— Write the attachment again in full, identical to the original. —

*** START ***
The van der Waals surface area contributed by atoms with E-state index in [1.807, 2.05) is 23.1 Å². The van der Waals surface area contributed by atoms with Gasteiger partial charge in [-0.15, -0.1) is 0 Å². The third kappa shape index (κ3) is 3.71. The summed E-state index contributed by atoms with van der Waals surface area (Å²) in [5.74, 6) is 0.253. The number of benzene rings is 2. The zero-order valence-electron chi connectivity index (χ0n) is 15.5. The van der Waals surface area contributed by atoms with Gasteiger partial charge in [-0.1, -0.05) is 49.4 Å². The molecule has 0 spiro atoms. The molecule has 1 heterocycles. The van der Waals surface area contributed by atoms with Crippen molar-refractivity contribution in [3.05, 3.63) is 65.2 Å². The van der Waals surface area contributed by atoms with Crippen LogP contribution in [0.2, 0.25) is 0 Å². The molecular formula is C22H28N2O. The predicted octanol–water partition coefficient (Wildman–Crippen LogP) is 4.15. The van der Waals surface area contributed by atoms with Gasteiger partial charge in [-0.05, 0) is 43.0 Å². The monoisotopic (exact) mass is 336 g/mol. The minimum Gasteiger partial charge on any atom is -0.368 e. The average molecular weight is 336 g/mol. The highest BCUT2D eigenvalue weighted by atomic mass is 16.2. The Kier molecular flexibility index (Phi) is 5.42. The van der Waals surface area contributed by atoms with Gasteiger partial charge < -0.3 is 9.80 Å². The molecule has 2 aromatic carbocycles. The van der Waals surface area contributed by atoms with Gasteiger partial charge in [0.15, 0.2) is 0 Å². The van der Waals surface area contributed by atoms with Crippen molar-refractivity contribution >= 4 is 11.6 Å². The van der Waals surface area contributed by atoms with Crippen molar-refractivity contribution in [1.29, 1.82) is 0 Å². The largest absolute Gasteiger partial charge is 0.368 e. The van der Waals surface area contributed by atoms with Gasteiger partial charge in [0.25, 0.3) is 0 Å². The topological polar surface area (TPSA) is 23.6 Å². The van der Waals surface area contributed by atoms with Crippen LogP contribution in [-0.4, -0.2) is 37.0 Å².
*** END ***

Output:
The van der Waals surface area contributed by atoms with E-state index in [1.807, 2.05) is 23.1 Å². The van der Waals surface area contributed by atoms with Gasteiger partial charge in [-0.15, -0.1) is 0 Å². The third kappa shape index (κ3) is 3.71. The summed E-state index contributed by atoms with van der Waals surface area (Å²) in [5.74, 6) is 0.253. The number of benzene rings is 2. The zero-order valence-electron chi connectivity index (χ0n) is 15.5. The van der Waals surface area contributed by atoms with Gasteiger partial charge in [-0.1, -0.05) is 49.4 Å². The molecule has 0 spiro atoms. The molecule has 1 heterocycles. The van der Waals surface area contributed by atoms with Crippen molar-refractivity contribution in [3.05, 3.63) is 65.2 Å². The van der Waals surface area contributed by atoms with Crippen LogP contribution in [0.2, 0.25) is 0 Å². The molecular formula is C22H28N2O. The predicted octanol–water partition coefficient (Wildman–Crippen LogP) is 4.15. The van der Waals surface area contributed by atoms with Gasteiger partial charge in [-0.05, 0) is 43.0 Å². The monoisotopic (exact) mass is 336 g/mol. The minimum Gasteiger partial charge on any atom is -0.368 e. The average molecular weight is 336 g/mol. The highest BCUT2D eigenvalue weighted by atomic mass is 16.2. The Kier molecular flexibility index (Phi) is 5.42. The van der Waals surface area contributed by atoms with Gasteiger partial charge < -0.3 is 9.80 Å². The molecule has 2 aromatic carbocycles. The van der Waals surface area contributed by atoms with Gasteiger partial charge in [0.15, 0.2) is 0 Å². The van der Waals surface area contributed by atoms with Crippen molar-refractivity contribution >= 4 is 11.6 Å². The van der Waals surface area contributed by atoms with Crippen molar-refractivity contribution in [1.29, 1.82) is 0 Å². The largest absolute Gasteiger partial charge is 0.368 e. The van der Waals surface area contributed by atoms with Gasteiger partial charge in [0.25, 0.3) is 0 Å². The topological polar surface area (TPSA) is 23.6 Å². The van der Waals surface area contributed by atoms with Crippen LogP contribution in [-0.4, -0.2) is 37.0 Å².